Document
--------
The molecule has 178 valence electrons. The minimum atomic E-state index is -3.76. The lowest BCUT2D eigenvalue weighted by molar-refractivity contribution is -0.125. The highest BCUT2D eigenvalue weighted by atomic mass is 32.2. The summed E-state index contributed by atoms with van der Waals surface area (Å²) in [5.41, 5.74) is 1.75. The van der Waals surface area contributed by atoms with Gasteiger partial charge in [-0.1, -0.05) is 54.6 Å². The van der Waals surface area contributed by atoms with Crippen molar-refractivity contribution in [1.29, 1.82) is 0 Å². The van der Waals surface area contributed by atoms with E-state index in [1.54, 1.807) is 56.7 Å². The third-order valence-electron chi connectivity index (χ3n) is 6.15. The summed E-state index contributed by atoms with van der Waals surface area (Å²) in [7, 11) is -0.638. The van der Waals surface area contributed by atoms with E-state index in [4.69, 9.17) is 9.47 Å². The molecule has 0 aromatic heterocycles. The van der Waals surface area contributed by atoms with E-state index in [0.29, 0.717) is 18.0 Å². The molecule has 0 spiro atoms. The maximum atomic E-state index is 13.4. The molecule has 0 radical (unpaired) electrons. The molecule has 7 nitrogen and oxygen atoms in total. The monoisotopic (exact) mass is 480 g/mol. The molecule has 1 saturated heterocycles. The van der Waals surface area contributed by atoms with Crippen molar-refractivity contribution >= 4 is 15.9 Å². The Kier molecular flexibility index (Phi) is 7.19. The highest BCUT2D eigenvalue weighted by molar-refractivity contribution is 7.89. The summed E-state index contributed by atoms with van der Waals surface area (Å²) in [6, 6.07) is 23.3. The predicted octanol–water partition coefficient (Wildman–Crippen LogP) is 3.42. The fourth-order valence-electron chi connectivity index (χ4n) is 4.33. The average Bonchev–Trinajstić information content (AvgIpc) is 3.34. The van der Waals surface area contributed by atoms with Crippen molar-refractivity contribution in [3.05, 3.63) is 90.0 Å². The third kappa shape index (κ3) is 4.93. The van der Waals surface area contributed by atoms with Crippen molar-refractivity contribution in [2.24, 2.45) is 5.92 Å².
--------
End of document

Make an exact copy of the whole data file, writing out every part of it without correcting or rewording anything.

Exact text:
The molecule has 178 valence electrons. The minimum atomic E-state index is -3.76. The lowest BCUT2D eigenvalue weighted by molar-refractivity contribution is -0.125. The highest BCUT2D eigenvalue weighted by atomic mass is 32.2. The summed E-state index contributed by atoms with van der Waals surface area (Å²) in [5.41, 5.74) is 1.75. The van der Waals surface area contributed by atoms with Gasteiger partial charge in [-0.1, -0.05) is 54.6 Å². The van der Waals surface area contributed by atoms with Crippen molar-refractivity contribution in [1.29, 1.82) is 0 Å². The van der Waals surface area contributed by atoms with E-state index in [1.54, 1.807) is 56.7 Å². The third-order valence-electron chi connectivity index (χ3n) is 6.15. The summed E-state index contributed by atoms with van der Waals surface area (Å²) in [7, 11) is -0.638. The van der Waals surface area contributed by atoms with E-state index in [4.69, 9.17) is 9.47 Å². The molecule has 0 aromatic heterocycles. The van der Waals surface area contributed by atoms with E-state index in [0.29, 0.717) is 18.0 Å². The molecule has 0 spiro atoms. The maximum atomic E-state index is 13.4. The molecule has 0 radical (unpaired) electrons. The molecule has 7 nitrogen and oxygen atoms in total. The monoisotopic (exact) mass is 480 g/mol. The molecule has 1 saturated heterocycles. The van der Waals surface area contributed by atoms with Crippen molar-refractivity contribution >= 4 is 15.9 Å². The Kier molecular flexibility index (Phi) is 7.19. The highest BCUT2D eigenvalue weighted by molar-refractivity contribution is 7.89. The summed E-state index contributed by atoms with van der Waals surface area (Å²) in [6, 6.07) is 23.3. The predicted octanol–water partition coefficient (Wildman–Crippen LogP) is 3.42. The fourth-order valence-electron chi connectivity index (χ4n) is 4.33. The average Bonchev–Trinajstić information content (AvgIpc) is 3.34. The van der Waals surface area contributed by atoms with Crippen molar-refractivity contribution in [3.05, 3.63) is 90.0 Å². The third kappa shape index (κ3) is 4.93. The van der Waals surface area contributed by atoms with Crippen molar-refractivity contribution in [2.24, 2.45) is 5.92 Å².